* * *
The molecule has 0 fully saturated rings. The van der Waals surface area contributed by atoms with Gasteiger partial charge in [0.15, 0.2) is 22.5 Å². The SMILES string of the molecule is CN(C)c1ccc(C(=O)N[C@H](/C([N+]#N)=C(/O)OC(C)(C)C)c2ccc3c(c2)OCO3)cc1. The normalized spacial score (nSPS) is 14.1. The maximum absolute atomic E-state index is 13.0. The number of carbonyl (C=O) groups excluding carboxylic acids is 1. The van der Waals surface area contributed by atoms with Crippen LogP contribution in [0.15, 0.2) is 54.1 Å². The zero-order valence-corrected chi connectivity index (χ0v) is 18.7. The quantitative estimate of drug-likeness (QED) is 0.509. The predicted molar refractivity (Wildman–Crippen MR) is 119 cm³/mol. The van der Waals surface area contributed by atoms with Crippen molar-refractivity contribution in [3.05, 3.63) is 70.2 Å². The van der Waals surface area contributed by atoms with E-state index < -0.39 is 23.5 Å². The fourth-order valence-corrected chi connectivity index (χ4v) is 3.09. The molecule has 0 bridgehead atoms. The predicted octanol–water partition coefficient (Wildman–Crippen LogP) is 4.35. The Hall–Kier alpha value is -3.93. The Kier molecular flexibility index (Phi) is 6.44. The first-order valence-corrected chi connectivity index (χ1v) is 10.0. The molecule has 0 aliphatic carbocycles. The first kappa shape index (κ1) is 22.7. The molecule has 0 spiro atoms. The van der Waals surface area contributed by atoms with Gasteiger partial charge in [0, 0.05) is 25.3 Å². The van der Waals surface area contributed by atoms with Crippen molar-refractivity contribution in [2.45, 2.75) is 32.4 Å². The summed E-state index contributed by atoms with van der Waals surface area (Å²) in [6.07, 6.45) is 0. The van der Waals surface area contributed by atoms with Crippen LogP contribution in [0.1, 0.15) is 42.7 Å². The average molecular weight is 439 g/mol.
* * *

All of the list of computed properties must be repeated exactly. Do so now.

The molecule has 0 fully saturated rings. The van der Waals surface area contributed by atoms with Gasteiger partial charge in [0.15, 0.2) is 22.5 Å². The SMILES string of the molecule is CN(C)c1ccc(C(=O)N[C@H](/C([N+]#N)=C(/O)OC(C)(C)C)c2ccc3c(c2)OCO3)cc1. The normalized spacial score (nSPS) is 14.1. The maximum absolute atomic E-state index is 13.0. The number of carbonyl (C=O) groups excluding carboxylic acids is 1. The van der Waals surface area contributed by atoms with Crippen LogP contribution in [0.15, 0.2) is 54.1 Å². The zero-order valence-corrected chi connectivity index (χ0v) is 18.7. The quantitative estimate of drug-likeness (QED) is 0.509. The predicted molar refractivity (Wildman–Crippen MR) is 119 cm³/mol. The van der Waals surface area contributed by atoms with Crippen molar-refractivity contribution in [3.05, 3.63) is 70.2 Å². The van der Waals surface area contributed by atoms with E-state index < -0.39 is 23.5 Å². The fourth-order valence-corrected chi connectivity index (χ4v) is 3.09. The molecule has 0 bridgehead atoms. The predicted octanol–water partition coefficient (Wildman–Crippen LogP) is 4.35. The Hall–Kier alpha value is -3.93. The Kier molecular flexibility index (Phi) is 6.44. The first-order valence-corrected chi connectivity index (χ1v) is 10.0. The molecule has 0 aliphatic carbocycles. The first kappa shape index (κ1) is 22.7. The molecule has 0 spiro atoms. The van der Waals surface area contributed by atoms with Gasteiger partial charge in [0, 0.05) is 25.3 Å². The van der Waals surface area contributed by atoms with Crippen molar-refractivity contribution in [2.45, 2.75) is 32.4 Å². The summed E-state index contributed by atoms with van der Waals surface area (Å²) in [6.07, 6.45) is 0. The van der Waals surface area contributed by atoms with Crippen LogP contribution in [0.1, 0.15) is 42.7 Å². The average molecular weight is 439 g/mol.